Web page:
Oh, if you hadn’t gone to America, and had been home since the fish returned, we’d be comfortable people now. There was uncommonly good seine fishing, as there has been here for two years now. Think, those who had the berth here at Kvalevaag got 615 kr[oner]. for each man. We got a nice unloading share ourselves in Kvalevaag; we got 1115 kr., 93 øre in one load, and we got another 600 kr., and out of this I got 334 kroner, 38 øre for myself. Ja, thank God for that, who gave it to us. And from the codfish I took in something over a hundred kroner. Herring wasn’t so much for us, for we weren’t at it as long. We were at Sira [island] only a night, then we were at Urter and the Feøy [islands] 3 nights, but we got nothing there; we didn’t get any herring before it came to us, and then we got 3 leaks in the boat the first day, but she made it short and good [?] that time; she was near our area [?]. Ja, God be praised and thanked for all good things, who is so good toward us in all ways. I got myself 60 or 70 kroner’s worth of herring; that was nothing unusual; but if I had managed, just managed to get out with the seine, we would have done well, for think how the fish have been here two straight years now, and we have been so faithless and not believed that there would be any fish, and have let others have our own berths and inlets. Oh, how it hurts me that I couldn’t get men in the boat for myself; that I would have done well with the seining. Ja, now it is too late for regrets, but it cost us; and everyone who has salted herring has done very well this year, likewise those who have salted cod have also done well, and that’s fine and good to hear, for if we live and make it to winter we can expect to get a good price for everything.
I can also tell you that there has been a big mackerel catch this summer at Drevgamne [?], something that hasn’t happened in many years, so that people almost sank themselves. Two mackerel boats were lost—the one from Akkresogn, and all 3 on the boat were married, and there were 3 widows and 18 or 20 children left behind; and the second boat was from Sveisogen, and it was the man you called the South Wind [?], they disappeared without a trace as well; it was a Saturday morning which blew up a big storm out of the northwest and the heavy sea which was the cause of their being lost. They were forsaken by all the mackerel they had taken that night. Ja, 2 men were lost codfishing this winter from Sovik; they were Peder Skuteberg and his brother Johannes. There are also many children left behind. They lie now west of Kaholmen; there is their grave; ja, now Peder has sailed enough.
Also I will tell you a little about the weather now. It has been very dry and cold this spring, so that it doesn’t look as good on the farm this year as it did at this time last year, but now we’ve gotten much warmer weather and rain, so that we may hope now in the Lord that He will remember us this year also with His blessing on the land as on the sea.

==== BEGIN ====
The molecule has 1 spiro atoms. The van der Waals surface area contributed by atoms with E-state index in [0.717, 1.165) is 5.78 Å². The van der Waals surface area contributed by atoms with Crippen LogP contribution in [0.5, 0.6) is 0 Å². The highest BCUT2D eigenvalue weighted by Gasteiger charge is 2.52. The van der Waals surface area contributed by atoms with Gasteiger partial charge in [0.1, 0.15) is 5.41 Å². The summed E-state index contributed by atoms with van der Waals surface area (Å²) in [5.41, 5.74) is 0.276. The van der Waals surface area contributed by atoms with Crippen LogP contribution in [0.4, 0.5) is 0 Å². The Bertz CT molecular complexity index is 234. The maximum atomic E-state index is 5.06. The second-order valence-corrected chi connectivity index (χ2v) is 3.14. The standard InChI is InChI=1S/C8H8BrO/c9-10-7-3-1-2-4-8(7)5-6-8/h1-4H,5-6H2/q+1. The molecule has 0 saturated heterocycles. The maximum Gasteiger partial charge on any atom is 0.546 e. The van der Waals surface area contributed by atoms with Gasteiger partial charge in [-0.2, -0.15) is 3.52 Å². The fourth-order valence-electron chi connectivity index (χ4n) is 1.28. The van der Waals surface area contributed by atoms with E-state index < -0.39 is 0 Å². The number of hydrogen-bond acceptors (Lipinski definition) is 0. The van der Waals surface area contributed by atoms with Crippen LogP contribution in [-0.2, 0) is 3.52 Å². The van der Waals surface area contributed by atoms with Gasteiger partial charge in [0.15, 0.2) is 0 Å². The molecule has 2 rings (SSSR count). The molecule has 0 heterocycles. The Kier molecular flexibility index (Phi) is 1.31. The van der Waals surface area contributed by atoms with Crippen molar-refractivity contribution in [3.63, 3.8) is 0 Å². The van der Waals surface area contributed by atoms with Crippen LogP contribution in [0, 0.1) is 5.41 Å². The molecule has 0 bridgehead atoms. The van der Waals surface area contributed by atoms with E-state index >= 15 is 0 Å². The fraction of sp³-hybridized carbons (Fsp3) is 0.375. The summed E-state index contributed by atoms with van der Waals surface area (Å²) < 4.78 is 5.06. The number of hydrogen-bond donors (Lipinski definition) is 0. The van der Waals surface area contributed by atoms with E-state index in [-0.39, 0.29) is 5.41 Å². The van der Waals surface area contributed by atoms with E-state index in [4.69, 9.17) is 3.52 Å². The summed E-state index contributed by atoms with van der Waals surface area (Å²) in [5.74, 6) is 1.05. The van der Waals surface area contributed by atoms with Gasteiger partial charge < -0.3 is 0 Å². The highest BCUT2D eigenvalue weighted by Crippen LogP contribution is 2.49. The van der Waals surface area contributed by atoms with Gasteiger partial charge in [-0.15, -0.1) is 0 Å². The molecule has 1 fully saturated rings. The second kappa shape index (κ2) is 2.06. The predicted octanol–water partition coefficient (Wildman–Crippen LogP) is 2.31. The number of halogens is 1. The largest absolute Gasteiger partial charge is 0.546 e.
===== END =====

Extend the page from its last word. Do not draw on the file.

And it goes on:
You ask if we’ve gotten many lambs. We got 21 lambs in all, and now 3 of them are dead. You got 3 lambs, and now the fox has taken one from you on Jellaa. We still have pigeons and six chickens. I will tell you that we lost another cow this spring. It was 2 ½ years old. It hadn’t calved yet. That is now the third cow we have lost since you left. I also lost the pretty blue mare, ja, that was a loss of money to me; but it isn’t mine—it is the Lord’s, all I have; I am only His steward over it; for He can take and give when He wills. No one dare say anything to Him; but we want to do the best we can toward Him.
You ask me if I have talked with Lava’s [John’s wife’s] family. No, I haven’t done that. I was in Stavanger 3 days, before Christmas, but I didn’t find anyone. I was there to get Ole, we thought, for a Christmas visit, but no. When Mother saw me coming over the grass hill parcel, she called out, “You are coming alone!” Then you know what she did, cried and shrieked, “No, I will never see him again!” But I will get there as soon as I have time, for you may believe that I have it busy now, since I am alone and have so much to manage as I have, ja, ja.
You [both] will have to do as you think best, but one thing must and shall be done now—either one way or the other, you must say and do [it] now, for I will not go on any longer this way, like a slave. If you want it, you must come and take it right away, otherwise we will turn it over to outsiders and get maintenance [from them]. You should come home in the fall, if you want it, and to fish. So you would be along with the net fishing boat, and I would go with the seining; then we’d see if we couldn’t make some money if God wills. Now you have heard my opinion and what I would like you to do. Now do something.
Ole Olsen Jr.
[There are further pages attached to this letter. I will post them at a later time. lw]